Not to be confused with tree-hugging, naturopath refers to a style of medicine steeped in the philosophy of treating the individual with the disease or disorder, not just their illness. Though the natural power of the world is utilized, there is also usage of the mind/body connection. The primary focus of naturopathic medicine is nature’s healing powers, which means it can also provide alternative cancer treatments.
Since ancient times, about 400 B.C. in Greece, the practice of vitalism has been the foundation of naturopathic medicine. Within human beings is an energy that can be salubrious when channelled correctly. The Founder of Modern Naturopath Medicine, Dr. Benedict Lust, stated in 1918 that “the natural system for curing disease is based on a return to the nature in regulating diet, breathing, exercising, bathing and the employment of various forces to eliminated the poisonous products in the system, and so raise the vitality of the patient to a proper standard of health.”
Eastern traditions call these aforementioned various forces “Qi,” whereas Ayurvedic practices call it “Prana.” In Europe, this energy has been dubbed Vital Force. Looking at these three names, anyone may immediately recognize such terminology from Qi Gong and Yoga.
In the 1920s and 1930s, the naturopathic movement was garnering much interest with the public. The focus at the time was correcting and preventing diseases through proper diet and exercise. Throughout the 1940s and up to the 1970s, naturopathy was suppressed by the development of pharmacology and drugs. Around the 1990s, several research publications began advocating naturopath practices for dealing with degenerative disorders.
However, the 2000s have seen tremendous jumps in the popularity of holistic measures. In America and Canada, the number of alternative medicine practitioners has increased exponentially now that the advantages of naturopathy are being proven.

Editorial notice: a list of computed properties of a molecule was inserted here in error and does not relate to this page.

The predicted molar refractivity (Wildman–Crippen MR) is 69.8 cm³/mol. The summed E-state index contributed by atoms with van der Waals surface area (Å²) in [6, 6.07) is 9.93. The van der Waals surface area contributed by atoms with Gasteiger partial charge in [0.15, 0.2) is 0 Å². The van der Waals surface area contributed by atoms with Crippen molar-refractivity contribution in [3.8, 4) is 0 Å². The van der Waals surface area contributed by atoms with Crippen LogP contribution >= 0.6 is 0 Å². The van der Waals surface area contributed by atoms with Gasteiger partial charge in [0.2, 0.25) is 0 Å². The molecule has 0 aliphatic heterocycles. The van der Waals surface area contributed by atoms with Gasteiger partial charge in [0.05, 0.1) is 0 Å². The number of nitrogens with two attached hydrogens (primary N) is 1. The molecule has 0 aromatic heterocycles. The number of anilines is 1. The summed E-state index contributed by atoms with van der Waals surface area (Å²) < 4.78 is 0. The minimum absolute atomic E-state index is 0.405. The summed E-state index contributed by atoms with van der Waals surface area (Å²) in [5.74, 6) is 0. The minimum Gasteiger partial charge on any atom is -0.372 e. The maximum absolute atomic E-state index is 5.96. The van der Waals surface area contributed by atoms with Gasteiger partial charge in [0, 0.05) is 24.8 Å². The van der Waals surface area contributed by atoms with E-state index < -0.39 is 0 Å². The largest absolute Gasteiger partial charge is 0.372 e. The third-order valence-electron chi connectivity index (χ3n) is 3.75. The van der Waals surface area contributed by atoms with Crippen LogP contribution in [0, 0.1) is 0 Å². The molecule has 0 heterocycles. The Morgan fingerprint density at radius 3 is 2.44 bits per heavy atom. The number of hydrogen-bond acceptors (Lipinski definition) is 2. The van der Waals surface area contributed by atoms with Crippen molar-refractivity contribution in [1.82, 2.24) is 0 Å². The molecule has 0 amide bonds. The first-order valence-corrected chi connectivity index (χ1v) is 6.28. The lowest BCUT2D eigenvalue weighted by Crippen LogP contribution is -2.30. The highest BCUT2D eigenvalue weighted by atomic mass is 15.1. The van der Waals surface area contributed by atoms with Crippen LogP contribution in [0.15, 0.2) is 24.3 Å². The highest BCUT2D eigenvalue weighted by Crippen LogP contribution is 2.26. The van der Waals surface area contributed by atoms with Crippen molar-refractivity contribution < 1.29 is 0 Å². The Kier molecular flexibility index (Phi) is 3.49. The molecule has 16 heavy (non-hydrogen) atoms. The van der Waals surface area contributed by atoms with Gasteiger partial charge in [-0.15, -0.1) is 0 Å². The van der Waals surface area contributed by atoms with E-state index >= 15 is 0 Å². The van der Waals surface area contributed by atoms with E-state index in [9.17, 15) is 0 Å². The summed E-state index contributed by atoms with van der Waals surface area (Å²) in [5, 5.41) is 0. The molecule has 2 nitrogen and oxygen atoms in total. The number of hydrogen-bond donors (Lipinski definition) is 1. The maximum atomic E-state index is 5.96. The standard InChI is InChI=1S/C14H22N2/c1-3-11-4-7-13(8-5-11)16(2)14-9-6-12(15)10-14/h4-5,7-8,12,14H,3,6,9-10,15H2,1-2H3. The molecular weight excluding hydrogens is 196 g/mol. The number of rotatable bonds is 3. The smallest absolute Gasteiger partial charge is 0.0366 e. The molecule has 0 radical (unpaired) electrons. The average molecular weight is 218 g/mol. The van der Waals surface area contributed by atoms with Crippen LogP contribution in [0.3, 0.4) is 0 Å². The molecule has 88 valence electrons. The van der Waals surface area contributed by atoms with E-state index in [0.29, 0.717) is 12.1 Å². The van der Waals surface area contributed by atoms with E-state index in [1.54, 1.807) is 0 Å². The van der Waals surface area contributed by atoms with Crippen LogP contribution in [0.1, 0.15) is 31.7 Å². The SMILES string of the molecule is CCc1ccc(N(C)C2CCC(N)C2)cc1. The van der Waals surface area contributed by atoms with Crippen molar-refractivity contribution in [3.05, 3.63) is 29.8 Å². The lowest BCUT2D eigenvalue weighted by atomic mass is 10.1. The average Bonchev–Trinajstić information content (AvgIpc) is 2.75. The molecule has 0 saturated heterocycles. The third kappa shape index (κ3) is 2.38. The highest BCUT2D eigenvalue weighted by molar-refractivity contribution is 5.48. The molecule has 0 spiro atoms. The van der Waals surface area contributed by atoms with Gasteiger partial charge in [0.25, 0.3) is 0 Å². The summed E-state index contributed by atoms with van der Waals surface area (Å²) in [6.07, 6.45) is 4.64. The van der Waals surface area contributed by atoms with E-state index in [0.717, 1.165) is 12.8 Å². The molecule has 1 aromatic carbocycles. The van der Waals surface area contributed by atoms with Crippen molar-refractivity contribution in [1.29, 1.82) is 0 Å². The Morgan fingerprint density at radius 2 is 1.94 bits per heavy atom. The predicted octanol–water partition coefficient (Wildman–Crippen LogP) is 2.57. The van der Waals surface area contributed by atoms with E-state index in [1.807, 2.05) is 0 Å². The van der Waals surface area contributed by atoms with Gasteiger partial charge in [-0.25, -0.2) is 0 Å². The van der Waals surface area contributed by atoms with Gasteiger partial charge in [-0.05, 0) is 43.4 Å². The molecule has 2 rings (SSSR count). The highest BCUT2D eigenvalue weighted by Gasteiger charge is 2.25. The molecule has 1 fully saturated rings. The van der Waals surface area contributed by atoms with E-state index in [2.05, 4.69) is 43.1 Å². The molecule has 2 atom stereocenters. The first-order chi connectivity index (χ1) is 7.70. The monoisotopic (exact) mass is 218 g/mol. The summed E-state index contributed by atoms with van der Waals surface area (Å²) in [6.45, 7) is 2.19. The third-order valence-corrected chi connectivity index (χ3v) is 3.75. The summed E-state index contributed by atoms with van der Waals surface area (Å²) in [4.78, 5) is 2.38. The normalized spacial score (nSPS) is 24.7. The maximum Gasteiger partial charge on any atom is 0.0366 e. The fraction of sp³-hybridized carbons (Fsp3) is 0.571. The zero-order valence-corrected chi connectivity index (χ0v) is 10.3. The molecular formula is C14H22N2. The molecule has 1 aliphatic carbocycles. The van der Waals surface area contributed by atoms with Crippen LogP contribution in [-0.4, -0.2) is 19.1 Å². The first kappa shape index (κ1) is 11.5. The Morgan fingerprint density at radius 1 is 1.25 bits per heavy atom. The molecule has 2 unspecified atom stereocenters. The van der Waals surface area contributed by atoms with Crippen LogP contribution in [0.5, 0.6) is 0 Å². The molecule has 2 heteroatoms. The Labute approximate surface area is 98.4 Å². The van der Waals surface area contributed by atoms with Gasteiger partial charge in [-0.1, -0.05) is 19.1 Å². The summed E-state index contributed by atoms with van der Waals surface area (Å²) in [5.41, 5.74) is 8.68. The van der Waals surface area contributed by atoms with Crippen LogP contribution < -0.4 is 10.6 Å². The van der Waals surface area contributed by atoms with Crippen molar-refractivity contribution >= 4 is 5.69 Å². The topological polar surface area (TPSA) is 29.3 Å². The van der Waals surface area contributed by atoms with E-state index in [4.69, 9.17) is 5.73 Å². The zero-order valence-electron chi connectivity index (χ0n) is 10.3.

When it comes to being an alternative cancer treatment, a naturopathic oncologist might prescribe the following:
• Lifestyle counselling – helping patients make better life decisions
• Herbal and botanical tinctures, extracts and teas
• Vitamins, minerals and amino acids
• Chiropractic care
• Physical and exercise therapies
These methods fit into the “Therapeutic Order” created by the Association of Accredited Naturopathic Medical Colleges (AANMC), which talks about first establishing a foundation by rekindling the Vital Force, restoring a weakened system, rehabilitating a dysfunctional musculoskeletal system and eventually symptom repression.
When it comes to becoming a naturopathic doctor in Canada, passion for homeopathic health and wellness is not the sole qualifier. One must first attend an accredited college. Because throughout the years the medicine practice has been used in misleading ways throughout North America, including false credentials and pseudo-scientific applications, it’s now mandatory that all naturopath professionals sit the Naturopathic Physicians Licensing Examinations (NPLEX), pass and become a member of the Council of Naturopathic Medical Education (CNME).
Getting back to nature has certainly become a unique tool for dealing with many of mankind’s most detrimental illnesses, including cancer. Naturopathic medicine has a long history of correcting issues through modifying poor habits, reducing stress and encouraging more physical activity. More information can be found at Dr. Sean Ceaser, ND.